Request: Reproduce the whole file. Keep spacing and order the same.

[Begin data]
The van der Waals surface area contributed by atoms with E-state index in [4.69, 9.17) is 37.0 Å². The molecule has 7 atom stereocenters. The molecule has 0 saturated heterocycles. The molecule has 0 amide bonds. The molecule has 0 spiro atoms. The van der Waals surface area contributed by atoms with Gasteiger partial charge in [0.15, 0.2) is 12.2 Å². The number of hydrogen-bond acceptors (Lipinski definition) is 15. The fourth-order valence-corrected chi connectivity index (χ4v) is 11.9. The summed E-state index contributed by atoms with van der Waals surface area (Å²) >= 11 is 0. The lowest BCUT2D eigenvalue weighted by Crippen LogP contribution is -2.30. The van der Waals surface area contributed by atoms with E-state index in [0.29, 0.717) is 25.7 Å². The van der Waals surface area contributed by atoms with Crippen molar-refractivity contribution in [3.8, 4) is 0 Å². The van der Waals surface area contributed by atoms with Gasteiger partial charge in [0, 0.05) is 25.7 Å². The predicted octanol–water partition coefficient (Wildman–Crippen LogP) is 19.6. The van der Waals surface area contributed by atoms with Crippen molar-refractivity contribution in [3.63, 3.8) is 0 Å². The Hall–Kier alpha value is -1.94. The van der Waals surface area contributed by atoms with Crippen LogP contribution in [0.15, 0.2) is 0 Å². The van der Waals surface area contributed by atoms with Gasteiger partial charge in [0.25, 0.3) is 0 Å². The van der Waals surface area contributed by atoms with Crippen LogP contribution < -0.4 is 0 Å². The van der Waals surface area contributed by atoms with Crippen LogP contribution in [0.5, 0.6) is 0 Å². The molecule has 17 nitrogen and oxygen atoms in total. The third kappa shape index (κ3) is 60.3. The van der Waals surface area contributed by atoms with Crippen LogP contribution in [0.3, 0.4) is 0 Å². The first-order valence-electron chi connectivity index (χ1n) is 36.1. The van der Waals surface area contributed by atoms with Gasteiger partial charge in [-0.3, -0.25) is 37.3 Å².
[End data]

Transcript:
The van der Waals surface area contributed by atoms with E-state index in [4.69, 9.17) is 37.0 Å². The molecule has 7 atom stereocenters. The molecule has 0 saturated heterocycles. The molecule has 0 amide bonds. The molecule has 0 spiro atoms. The van der Waals surface area contributed by atoms with Gasteiger partial charge in [0.15, 0.2) is 12.2 Å². The number of hydrogen-bond acceptors (Lipinski definition) is 15. The fourth-order valence-corrected chi connectivity index (χ4v) is 11.9. The summed E-state index contributed by atoms with van der Waals surface area (Å²) >= 11 is 0. The lowest BCUT2D eigenvalue weighted by Crippen LogP contribution is -2.30. The van der Waals surface area contributed by atoms with E-state index in [0.29, 0.717) is 25.7 Å². The van der Waals surface area contributed by atoms with Crippen molar-refractivity contribution in [3.8, 4) is 0 Å². The van der Waals surface area contributed by atoms with Gasteiger partial charge in [0, 0.05) is 25.7 Å². The predicted octanol–water partition coefficient (Wildman–Crippen LogP) is 19.6. The van der Waals surface area contributed by atoms with Crippen molar-refractivity contribution in [3.63, 3.8) is 0 Å². The Hall–Kier alpha value is -1.94. The van der Waals surface area contributed by atoms with Crippen LogP contribution in [0.15, 0.2) is 0 Å². The van der Waals surface area contributed by atoms with Gasteiger partial charge in [0.25, 0.3) is 0 Å². The van der Waals surface area contributed by atoms with Crippen LogP contribution < -0.4 is 0 Å². The van der Waals surface area contributed by atoms with Crippen LogP contribution in [0.5, 0.6) is 0 Å². The molecule has 17 nitrogen and oxygen atoms in total. The third kappa shape index (κ3) is 60.3. The van der Waals surface area contributed by atoms with Crippen LogP contribution in [0.3, 0.4) is 0 Å². The first-order valence-electron chi connectivity index (χ1n) is 36.1. The van der Waals surface area contributed by atoms with Gasteiger partial charge in [-0.3, -0.25) is 37.3 Å².